When Facebook first started allowing businesses to create pages, it was positioned as the free alternative to Google. This was quite a compelling offer for those who were paying higher and higher fees to attract customers.
Here was Facebook, a growing platform, offering a free place to really build a community. However, it really turned out not to be free - more of a free trial.
With the popularity of Facebook, soon normal users started to be overwhelmed with the number of updates that were being presented to them. Today it is estimated that if you saw every update from friends and also pages you have liked, it would total 1,500 messages each and every day. Something had to give and the first thing was business page updates.
Businesses who had spent years cultivating relationships with fans now find that they reach only four or five per cent of fans with their posts. To reach more fans, you need to either write better and more compelling updates or pay to advertise and boost your updates.
Quite a large number of companies have really fallen out with Facebook over these changes and are now leaving the network. This is great news for your business. After all, the less competition the better.
Facebook and Twitter remain extremely good value to reach new customers, especially compared to most other forms of advertising. It is also where the vast majority of your potential customers hang out multiple times per day.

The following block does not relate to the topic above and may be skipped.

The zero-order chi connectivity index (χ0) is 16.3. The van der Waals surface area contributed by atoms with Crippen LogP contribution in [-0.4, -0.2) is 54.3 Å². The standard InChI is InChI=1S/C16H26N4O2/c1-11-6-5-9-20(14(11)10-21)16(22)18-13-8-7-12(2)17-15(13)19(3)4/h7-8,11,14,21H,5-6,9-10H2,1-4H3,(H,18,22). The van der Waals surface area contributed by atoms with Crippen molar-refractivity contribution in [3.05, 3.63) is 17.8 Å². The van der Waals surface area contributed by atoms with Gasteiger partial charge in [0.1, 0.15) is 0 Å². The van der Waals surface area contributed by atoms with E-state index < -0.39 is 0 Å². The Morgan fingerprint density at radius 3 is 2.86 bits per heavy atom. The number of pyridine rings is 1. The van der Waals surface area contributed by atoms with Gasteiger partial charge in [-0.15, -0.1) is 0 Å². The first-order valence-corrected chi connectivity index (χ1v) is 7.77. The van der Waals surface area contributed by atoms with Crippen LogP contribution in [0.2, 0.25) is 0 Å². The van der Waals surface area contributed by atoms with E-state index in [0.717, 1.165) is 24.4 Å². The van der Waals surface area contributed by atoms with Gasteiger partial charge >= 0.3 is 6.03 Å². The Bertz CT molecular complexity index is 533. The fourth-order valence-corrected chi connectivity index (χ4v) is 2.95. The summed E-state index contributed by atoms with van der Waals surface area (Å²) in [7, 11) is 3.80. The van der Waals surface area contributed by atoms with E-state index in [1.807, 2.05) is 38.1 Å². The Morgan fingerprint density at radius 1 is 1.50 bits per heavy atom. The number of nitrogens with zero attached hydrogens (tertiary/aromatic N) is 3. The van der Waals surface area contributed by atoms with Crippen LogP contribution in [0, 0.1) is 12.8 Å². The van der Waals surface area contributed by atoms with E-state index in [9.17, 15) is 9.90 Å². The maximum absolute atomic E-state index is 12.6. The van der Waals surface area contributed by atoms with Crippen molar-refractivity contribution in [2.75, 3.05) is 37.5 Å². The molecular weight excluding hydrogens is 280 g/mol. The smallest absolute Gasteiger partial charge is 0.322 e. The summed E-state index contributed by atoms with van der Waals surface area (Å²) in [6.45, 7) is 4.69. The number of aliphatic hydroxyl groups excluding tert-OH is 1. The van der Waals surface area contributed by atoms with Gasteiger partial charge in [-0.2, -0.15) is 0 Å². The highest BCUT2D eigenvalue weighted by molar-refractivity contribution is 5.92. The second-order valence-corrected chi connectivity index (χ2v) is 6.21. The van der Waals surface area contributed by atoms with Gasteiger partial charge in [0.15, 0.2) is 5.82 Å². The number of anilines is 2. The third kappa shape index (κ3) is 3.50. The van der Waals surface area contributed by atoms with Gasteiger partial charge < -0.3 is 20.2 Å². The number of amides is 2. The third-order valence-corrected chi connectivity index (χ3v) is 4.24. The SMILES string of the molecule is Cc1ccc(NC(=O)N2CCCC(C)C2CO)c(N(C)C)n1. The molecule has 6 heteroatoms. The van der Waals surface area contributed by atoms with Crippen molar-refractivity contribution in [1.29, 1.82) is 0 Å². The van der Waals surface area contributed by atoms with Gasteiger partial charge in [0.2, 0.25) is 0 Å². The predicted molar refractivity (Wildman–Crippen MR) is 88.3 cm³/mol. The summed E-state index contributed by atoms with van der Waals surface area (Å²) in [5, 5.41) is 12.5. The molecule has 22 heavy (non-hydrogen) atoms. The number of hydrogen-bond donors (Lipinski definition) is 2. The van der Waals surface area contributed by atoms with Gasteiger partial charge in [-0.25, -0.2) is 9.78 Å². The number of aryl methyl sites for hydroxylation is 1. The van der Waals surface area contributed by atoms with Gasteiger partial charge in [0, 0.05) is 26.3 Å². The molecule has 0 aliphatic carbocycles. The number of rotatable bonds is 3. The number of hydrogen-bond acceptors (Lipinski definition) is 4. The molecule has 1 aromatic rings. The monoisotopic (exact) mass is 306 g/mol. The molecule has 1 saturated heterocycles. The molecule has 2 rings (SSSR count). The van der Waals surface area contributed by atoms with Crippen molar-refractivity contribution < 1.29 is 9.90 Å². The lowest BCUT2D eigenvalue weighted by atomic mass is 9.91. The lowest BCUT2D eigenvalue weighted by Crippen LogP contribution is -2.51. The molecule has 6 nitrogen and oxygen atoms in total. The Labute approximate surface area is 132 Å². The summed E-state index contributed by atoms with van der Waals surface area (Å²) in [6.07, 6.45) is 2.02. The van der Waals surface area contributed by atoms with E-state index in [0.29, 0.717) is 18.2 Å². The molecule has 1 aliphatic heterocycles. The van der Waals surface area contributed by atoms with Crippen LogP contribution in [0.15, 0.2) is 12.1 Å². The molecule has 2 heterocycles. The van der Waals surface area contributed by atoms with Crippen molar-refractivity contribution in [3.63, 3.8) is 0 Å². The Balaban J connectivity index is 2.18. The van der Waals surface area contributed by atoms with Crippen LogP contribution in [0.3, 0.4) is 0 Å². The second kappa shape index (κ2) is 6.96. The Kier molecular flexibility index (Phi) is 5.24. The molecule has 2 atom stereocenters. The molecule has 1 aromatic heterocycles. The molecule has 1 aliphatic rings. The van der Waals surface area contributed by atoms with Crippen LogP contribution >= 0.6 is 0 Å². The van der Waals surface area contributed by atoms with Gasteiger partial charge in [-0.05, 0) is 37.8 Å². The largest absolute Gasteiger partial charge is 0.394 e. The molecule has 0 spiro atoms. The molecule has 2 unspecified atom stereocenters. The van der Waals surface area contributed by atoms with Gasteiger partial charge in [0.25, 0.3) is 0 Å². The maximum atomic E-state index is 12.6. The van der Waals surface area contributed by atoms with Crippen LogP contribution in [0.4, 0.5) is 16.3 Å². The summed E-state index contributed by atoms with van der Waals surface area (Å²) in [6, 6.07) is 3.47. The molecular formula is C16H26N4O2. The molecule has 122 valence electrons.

Linkedin is also a great value platform to reach people if you are in the professional services industry.
The lesson to be learned here is that until you start to engage with your fans and followers away from the social media platform, they are as anonymous as a new visitor to your store or website. So how can you communicate with these fans and followers on your own terms?
You should continue to build your fans and followers on social media, but give them a reason to provide you with a valid email address as soon as possible.
Every week business owners call me and ask how they can reach more of their fans.
Yes we can tinker with what they say and times of day etc, but when I ask how many people have given their contact details the number is usually less than one per cent of their follower base.
Now if you read this column regularly, you’ll know that I am an advocate of giving huge value to your customers. This can be monetary in the form of a discount or special offer. However, more commonly used is great advice or content.
If you use LinkedIn then you typically have access to your “connections” email. Be sure to download that regularly on to your systems.
With Facebook and Twitter you can now give users the option to share their details with you, without them having to leave the platform.
So stick with social media. Just be sure to give your customers a compelling reason to trust you with their personal information...soon.